Will the people of the Federally Administered Tribal Areas (FATA) be satisfied with the assurances extended by Prime Minister (PM) Shahid Khaqan Abbasi on his visit to North Waziristan Agency (NWA)? Let us first see what those assurances were and what they amount to. First and foremost, the PM termed the mainstreaming of FATA a must for its long term progress and prosperity. He asserted that the government was working to achieve the task in line with the aspirations of the tribal people. Abbasi inaugurated the newly constructed (by the army) Miramshah Market Complex and the Ghulam Khan Trade Terminal on the occasion. These projects are intended to compensate for the destruction of markets and shops of the local people during anti-terrorist military operations in the area. Abbasi repeated the homilies about bringing FATA on par with the more developed parts of the country and rehabilitating internally displaced persons. The tribesmen in return reminded the PM of the unfulfilled commitments the government made to the tribal people, including compensation to shopkeepers, traders and residents whose businesses and houses were destroyed in the Zarb-e-Azb military operation. Although the PM stated that the army had done its job, i.e. cleared the area of the malign presence of the terrorists, and it was time for the civilian administration to take up its responsibilities, this is precisely where there has been an unseemly lag. The year 2017 saw some assertion of intent to merge FATA with Khyber Pakhtunkhwa, mainstream and develop FATA, and even move the tribal areas into the 21st century. None of this has so far translated into reality on the ground, despite the federal cabinet having approved the extension of the jurisdiction of the Supreme Court and Islamabad High Court to FATA and the treasury having prepared a bill on FATA reforms. The bill was eventually not moved because of the opposition of two of the PML-N government’s allies, Mahmood Khan Achakzai of the Pakhtunkhwa Milli Awami Party and Maulana Fazlur Rehman of the JUI-F, particularly the latter. Most observers criticised the government at the time for giving in to what appeared to be a vested electoral interest of the JUI-F to retain its clout in FATA. That is where the matter rests since, not to mention the failure to forge consensus to allocate two percent of the federal divisible pool to the development of FATA. It must be admitted of course that apart from the factor of vested interest, the government has also been hamstrung by the judicial woes of its leader Nawaz Sharif. Those distractions have taken focus off the FATA merger/mainstreaming project.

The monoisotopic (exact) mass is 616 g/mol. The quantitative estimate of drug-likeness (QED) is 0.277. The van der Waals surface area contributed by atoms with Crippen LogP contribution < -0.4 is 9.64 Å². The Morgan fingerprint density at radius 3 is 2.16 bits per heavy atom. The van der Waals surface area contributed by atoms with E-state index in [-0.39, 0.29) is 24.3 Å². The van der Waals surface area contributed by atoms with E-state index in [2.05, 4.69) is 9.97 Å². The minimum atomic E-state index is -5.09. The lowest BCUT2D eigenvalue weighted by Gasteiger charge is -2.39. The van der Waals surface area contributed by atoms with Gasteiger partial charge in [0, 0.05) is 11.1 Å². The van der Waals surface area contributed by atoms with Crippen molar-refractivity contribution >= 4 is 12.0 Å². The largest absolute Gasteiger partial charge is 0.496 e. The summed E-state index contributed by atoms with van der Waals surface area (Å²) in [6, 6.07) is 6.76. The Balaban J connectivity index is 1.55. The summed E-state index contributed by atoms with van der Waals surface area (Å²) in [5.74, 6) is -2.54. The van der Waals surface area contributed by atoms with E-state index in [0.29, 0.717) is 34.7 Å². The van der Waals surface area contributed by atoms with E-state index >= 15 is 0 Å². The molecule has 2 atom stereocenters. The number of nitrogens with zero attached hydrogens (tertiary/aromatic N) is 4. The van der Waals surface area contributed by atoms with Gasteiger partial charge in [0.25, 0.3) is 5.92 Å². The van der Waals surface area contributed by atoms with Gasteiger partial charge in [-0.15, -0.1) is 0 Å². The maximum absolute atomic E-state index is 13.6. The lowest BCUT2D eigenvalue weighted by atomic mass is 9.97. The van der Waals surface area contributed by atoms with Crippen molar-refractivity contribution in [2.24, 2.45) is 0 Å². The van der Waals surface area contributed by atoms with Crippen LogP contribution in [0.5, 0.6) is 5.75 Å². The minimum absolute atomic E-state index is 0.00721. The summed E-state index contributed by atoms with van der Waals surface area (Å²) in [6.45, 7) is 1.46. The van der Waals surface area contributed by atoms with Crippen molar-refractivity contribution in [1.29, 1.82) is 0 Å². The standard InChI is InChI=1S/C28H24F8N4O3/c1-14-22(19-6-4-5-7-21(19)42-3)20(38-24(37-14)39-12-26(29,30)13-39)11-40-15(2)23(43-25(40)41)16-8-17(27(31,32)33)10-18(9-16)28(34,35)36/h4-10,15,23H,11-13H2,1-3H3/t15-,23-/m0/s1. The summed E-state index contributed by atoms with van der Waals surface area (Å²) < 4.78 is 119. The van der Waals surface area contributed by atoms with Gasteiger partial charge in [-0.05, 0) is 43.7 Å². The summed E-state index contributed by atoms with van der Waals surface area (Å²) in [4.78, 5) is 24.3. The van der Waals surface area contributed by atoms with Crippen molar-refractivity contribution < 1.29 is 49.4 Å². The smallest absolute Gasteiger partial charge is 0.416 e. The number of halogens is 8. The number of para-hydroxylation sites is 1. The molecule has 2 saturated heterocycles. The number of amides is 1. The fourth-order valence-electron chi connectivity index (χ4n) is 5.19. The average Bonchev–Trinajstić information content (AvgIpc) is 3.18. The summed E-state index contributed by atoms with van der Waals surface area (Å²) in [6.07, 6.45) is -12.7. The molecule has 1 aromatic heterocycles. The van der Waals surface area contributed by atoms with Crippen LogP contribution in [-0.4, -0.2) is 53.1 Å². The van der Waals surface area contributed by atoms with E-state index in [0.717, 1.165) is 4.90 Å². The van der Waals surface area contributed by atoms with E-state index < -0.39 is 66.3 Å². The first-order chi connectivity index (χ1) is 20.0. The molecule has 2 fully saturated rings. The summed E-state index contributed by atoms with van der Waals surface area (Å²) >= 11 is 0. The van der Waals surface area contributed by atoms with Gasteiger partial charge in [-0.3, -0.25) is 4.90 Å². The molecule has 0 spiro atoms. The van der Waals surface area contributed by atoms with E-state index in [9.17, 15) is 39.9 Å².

It is a positive that the PM went to NWA with the COAS General Qamar Javed Bajwa and other senior civilian and military officials. Symbolically the visit underlined the wish and desire of the government to take over the administration of FATA after security has largely been restored by the military’s efforts. But if the road to making FATA part and parcel of the Pakistani state and society in conformity with the rest of the country was always going to be complicated and perhaps protracted given its burden of history and the complications of the transition from an antediluvian colonial construct to normality, intervening forces and events, as outlined above, have made the project even more difficult. The incumbent government is about to end its tenure, a caretaker government will take over to conduct the general elections with all their present uncertainties, and in the midst of the din and noise accompanying these developments, it is feared FATA’s day may be postponed once again. Barring some miracle, that seems to indicate that the people of FATA will have their patience tested further. The authorities should be cognizant of the fact that a largely tribal people’s movement, the Pashtun Tahaffuz Movement, is rallying al over the country to highlight the grievances and complaints of the tribal people regarding enforced disappearances, extrajudicial killings and harassment and humiliations at checkposts in FATA and elsewhere in the country in the context of the ongoing anti-terrorist drive. The urgency of addressing these long standing grievances should not be lost on the outgoing or incoming elected government. FATA’s mainstreaming is already overdue. This should be pursued energetically and to the extent practicable even through, and certainly after, the present period of flux.